In fact, and in truth, the whole human family needs one. Everyone needs to check up on their own roots and culture and seek the real truths on life on this so-called planet Earth. Knowledge, wisdom, and understanding, facts and truths about black, brown, red, yellow and white people and not that brainwash white supremacy shit that white people in power have taught all over the world and to their own people of the so called planet Earth.

Yes there are many wrongs in the worldwide hip-hop community, but there are also many aspects of positivity within the hip-hop community that the media or trade magazines rarely focus upon. Many of you in hip-hop culture don`t even listen to the rappers who are trying hard to wake your asses up to what is going on in the bigger scale than of what you see in your neighborhoods, their message goes in one ear and out the other.

The media does play a big role in destroying the hip-hop culture movement, but many of you in the hip-hop community are the biggest enemies of hip-hop and you will be the ones who will help the enemies of hip-hop to destroy it, or to bring it back underground, because of your ignorance of knowledge of hip-hop. This has started the difference between “old school” and “new school”.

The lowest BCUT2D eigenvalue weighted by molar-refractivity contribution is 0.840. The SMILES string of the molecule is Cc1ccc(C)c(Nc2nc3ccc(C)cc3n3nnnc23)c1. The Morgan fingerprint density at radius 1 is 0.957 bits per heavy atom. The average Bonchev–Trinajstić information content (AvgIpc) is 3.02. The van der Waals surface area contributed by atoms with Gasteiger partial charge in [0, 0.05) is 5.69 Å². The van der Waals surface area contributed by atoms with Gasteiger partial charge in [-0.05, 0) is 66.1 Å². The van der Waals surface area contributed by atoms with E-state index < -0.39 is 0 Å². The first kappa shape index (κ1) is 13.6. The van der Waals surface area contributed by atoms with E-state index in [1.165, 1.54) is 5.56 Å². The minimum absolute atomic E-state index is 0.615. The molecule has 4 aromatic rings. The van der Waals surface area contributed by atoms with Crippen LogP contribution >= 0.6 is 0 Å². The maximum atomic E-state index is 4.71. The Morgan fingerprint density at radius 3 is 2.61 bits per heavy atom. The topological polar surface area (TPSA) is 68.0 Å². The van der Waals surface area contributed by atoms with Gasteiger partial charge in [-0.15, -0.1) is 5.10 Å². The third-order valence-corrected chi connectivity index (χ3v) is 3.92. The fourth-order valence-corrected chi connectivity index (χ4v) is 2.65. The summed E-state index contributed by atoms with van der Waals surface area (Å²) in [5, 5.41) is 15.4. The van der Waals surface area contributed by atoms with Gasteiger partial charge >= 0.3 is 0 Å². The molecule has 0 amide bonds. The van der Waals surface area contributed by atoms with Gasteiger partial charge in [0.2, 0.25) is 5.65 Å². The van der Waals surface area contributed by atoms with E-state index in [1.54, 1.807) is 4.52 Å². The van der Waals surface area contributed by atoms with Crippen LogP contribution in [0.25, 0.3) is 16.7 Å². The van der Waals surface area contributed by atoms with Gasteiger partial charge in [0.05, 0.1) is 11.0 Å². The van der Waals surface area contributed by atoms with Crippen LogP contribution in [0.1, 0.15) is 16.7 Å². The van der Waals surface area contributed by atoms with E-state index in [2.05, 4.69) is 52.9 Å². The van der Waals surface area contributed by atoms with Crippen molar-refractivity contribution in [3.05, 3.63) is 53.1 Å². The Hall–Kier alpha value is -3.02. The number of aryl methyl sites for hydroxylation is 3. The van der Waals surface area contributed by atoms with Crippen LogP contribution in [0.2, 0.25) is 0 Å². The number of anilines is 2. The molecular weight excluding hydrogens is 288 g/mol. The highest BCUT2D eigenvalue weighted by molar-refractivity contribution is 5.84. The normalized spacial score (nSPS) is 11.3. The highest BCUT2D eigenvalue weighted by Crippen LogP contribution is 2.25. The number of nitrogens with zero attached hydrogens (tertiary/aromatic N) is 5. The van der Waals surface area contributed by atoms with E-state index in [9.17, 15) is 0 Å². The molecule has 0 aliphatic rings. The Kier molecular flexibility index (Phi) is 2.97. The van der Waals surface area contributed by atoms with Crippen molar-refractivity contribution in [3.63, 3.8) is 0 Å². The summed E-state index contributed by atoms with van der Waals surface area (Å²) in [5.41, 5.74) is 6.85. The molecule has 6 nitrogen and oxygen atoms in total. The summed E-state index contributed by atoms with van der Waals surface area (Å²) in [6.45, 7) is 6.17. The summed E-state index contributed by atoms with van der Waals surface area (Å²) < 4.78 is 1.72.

To myself (Afrika Bambaataa) there is only one school and that`s the learning, evolving, going through the different phases or cycles school of hip-hop. That is the real hip-hop school. A lot of you in the world of hip-hop better start looking at the problems in your own backyard as well as the world, because while you are enjoying yourselves etc. there are many plots being sprung to destroy hip-hop in the world.

Because many people in government look at hip-hop music and its culture as a radical music that gets straight to the point and music that will wake up the youth and young adults throughout the world. They can also use hip-hop to backfire and destroy itself. You can believe what I`m saying. But time will tell and I see what you see not.

Peace be unto you,

Your brother in music and faith,

Afrika Bambaataa.